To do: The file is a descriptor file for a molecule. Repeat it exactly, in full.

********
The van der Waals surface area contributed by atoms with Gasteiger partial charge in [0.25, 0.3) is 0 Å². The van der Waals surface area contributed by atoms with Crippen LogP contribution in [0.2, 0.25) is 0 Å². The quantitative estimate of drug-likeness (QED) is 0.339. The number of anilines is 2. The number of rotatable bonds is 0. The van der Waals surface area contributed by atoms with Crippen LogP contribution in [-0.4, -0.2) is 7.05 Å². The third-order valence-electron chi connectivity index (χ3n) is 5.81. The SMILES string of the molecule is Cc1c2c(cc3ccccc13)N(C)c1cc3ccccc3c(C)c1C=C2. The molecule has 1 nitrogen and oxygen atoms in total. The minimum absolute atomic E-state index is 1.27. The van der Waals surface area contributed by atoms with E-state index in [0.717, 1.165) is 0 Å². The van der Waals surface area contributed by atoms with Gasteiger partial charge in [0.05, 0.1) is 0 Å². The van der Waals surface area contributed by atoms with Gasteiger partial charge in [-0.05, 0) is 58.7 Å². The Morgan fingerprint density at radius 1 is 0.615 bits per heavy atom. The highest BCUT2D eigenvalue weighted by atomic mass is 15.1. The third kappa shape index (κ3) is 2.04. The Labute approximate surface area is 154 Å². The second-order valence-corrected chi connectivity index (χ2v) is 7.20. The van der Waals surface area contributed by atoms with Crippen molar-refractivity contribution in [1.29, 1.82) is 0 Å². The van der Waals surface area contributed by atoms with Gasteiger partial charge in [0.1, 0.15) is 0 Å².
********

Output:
The van der Waals surface area contributed by atoms with Gasteiger partial charge in [0.25, 0.3) is 0 Å². The van der Waals surface area contributed by atoms with Crippen LogP contribution in [0.2, 0.25) is 0 Å². The quantitative estimate of drug-likeness (QED) is 0.339. The number of anilines is 2. The number of rotatable bonds is 0. The van der Waals surface area contributed by atoms with Crippen LogP contribution in [-0.4, -0.2) is 7.05 Å². The third-order valence-electron chi connectivity index (χ3n) is 5.81. The SMILES string of the molecule is Cc1c2c(cc3ccccc13)N(C)c1cc3ccccc3c(C)c1C=C2. The molecule has 1 nitrogen and oxygen atoms in total. The minimum absolute atomic E-state index is 1.27. The van der Waals surface area contributed by atoms with E-state index in [0.717, 1.165) is 0 Å². The van der Waals surface area contributed by atoms with Gasteiger partial charge in [0.05, 0.1) is 0 Å². The van der Waals surface area contributed by atoms with Gasteiger partial charge in [-0.05, 0) is 58.7 Å². The Morgan fingerprint density at radius 1 is 0.615 bits per heavy atom. The highest BCUT2D eigenvalue weighted by atomic mass is 15.1. The third kappa shape index (κ3) is 2.04. The Labute approximate surface area is 154 Å². The second-order valence-corrected chi connectivity index (χ2v) is 7.20. The van der Waals surface area contributed by atoms with Crippen molar-refractivity contribution in [1.29, 1.82) is 0 Å². The van der Waals surface area contributed by atoms with Gasteiger partial charge in [0.1, 0.15) is 0 Å².